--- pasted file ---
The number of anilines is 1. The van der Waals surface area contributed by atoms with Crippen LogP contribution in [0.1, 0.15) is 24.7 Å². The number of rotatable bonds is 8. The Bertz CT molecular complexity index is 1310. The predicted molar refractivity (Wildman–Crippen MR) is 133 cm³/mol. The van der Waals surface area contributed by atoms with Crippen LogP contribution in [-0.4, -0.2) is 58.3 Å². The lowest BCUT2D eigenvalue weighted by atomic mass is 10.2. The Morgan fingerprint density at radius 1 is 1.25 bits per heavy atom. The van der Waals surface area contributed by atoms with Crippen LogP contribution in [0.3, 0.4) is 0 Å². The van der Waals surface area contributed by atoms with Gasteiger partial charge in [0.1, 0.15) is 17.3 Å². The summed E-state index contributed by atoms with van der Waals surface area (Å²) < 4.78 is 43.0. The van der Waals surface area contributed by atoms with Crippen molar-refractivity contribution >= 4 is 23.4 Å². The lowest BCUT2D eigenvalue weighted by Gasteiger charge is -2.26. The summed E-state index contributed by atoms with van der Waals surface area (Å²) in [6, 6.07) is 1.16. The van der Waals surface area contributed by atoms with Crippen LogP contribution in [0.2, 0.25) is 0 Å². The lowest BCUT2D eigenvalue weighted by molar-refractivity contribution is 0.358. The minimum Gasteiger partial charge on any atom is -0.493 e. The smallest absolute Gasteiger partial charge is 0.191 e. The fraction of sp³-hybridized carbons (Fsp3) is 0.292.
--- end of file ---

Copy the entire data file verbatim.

The number of anilines is 1. The van der Waals surface area contributed by atoms with Crippen LogP contribution in [0.1, 0.15) is 24.7 Å². The number of rotatable bonds is 8. The Bertz CT molecular complexity index is 1310. The predicted molar refractivity (Wildman–Crippen MR) is 133 cm³/mol. The van der Waals surface area contributed by atoms with Crippen LogP contribution in [-0.4, -0.2) is 58.3 Å². The lowest BCUT2D eigenvalue weighted by atomic mass is 10.2. The Morgan fingerprint density at radius 1 is 1.25 bits per heavy atom. The van der Waals surface area contributed by atoms with Crippen LogP contribution in [0.3, 0.4) is 0 Å². The van der Waals surface area contributed by atoms with Gasteiger partial charge in [0.1, 0.15) is 17.3 Å². The summed E-state index contributed by atoms with van der Waals surface area (Å²) < 4.78 is 43.0. The van der Waals surface area contributed by atoms with Crippen molar-refractivity contribution >= 4 is 23.4 Å². The lowest BCUT2D eigenvalue weighted by Gasteiger charge is -2.26. The summed E-state index contributed by atoms with van der Waals surface area (Å²) in [6, 6.07) is 1.16. The van der Waals surface area contributed by atoms with Crippen LogP contribution in [0.2, 0.25) is 0 Å². The lowest BCUT2D eigenvalue weighted by molar-refractivity contribution is 0.358. The minimum Gasteiger partial charge on any atom is -0.493 e. The smallest absolute Gasteiger partial charge is 0.191 e. The fraction of sp³-hybridized carbons (Fsp3) is 0.292.